Is the bull-run in stocks out of breath?

American equities soared beyond expectations this year. Yet after a year of outsize returns, most expect a far more modest showing in 2020.

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Stocks soared beyond expectations this year, writes Akane Otani in The Wall Street Journal, and few analysts "believe the longest-ever bull market is on its last legs". American equities have been in an upswing since March 2009, risingmore than 370% over the past decade. Wall Street sets the tone for global markets, with both the S&P 500 and MSCI All-World indices hitting all-time highs this month. Yet after a year of outsize returns, most expect a "far more modest" showing next year.

The US earnings cycle turns down

High valuations in America mean that further upside is likely to be limited, agrees Andrew Sheets in Morgan Stanley's 2020 Global Strategy Outlook. Global growth probably bottomed out this quarter and should pick up next year. Yet "valuations are much more expensive today than in a typical mid-cycle slowdown" and an unpredictable trade outlook means that the recovery still "rests on a knife-edge". Investors will require an "outsized level of nimbleness" if they are to enjoy a prosperous 2020.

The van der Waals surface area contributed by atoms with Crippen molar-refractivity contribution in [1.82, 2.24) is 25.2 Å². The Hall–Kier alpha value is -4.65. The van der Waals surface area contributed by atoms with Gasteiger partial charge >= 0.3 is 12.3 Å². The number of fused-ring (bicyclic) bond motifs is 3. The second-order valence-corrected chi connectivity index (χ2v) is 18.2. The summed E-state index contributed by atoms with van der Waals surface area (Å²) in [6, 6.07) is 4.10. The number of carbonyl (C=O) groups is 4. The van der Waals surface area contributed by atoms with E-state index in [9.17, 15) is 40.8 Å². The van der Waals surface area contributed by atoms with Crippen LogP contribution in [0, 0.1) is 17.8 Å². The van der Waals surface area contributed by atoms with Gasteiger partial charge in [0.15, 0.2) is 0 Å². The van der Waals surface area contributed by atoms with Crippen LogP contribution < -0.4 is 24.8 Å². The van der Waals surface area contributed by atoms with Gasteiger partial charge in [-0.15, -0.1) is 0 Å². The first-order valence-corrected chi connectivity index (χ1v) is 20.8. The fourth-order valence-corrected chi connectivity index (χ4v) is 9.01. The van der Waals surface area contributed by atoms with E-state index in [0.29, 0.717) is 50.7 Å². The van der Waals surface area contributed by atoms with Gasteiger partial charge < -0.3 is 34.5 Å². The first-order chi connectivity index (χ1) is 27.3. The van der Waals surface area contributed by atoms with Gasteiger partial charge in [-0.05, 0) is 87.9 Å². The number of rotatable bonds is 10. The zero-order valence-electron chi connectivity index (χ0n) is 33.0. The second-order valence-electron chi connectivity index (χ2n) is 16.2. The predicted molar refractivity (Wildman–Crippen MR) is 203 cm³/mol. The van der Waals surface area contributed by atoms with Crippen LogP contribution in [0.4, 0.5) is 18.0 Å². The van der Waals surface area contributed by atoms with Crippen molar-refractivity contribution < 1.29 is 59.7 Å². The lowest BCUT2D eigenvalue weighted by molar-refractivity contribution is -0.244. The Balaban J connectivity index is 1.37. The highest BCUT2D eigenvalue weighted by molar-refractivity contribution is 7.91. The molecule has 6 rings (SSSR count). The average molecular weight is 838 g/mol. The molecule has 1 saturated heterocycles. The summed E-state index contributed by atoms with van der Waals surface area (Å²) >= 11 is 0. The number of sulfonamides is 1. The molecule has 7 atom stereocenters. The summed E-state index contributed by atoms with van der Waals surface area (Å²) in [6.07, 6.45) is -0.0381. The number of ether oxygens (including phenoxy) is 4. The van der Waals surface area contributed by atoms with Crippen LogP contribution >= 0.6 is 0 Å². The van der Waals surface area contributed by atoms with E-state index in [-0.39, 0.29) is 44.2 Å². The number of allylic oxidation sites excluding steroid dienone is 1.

Not everyone is so gloomy, say Matthew Rocco and Jennifer Ablan in the Financial Times. On average analysts expect a 10% bump in S&P 500 earnings per share next year. Eight major banks are forecasting an average 4.6% S&P 500 gain for 2020. Yet that relatively modest forecast still reflects a view that this year's strong returns "may have stolen the market's thunder for 2020".

Two wild cards

The trade war is likely to move into a new phase next year, says Neil Shearing for Capital Economics. Trump has agreed to scale back tariffs on Beijing in return for higher purchases of US agricultural products, which "has raised hopes of a lasting breakthrough". The conflict is likely to move away from tariffs towards issues such as "technology, industrial policy and security" in 2020. US-China decoupling will thus continue, but in a way that is less disruptive than tariff wars for the global economy.

Forecasts for the year ahead should be taken with a pinch of salt, says Otani. Forecasters have been caught off guard by everything from the 2015 oil-price collapse and the 2016 US election to this year's mammoth slide in bond yields. Expect investment banks to revise their predictions multiple times before the end of 2020.

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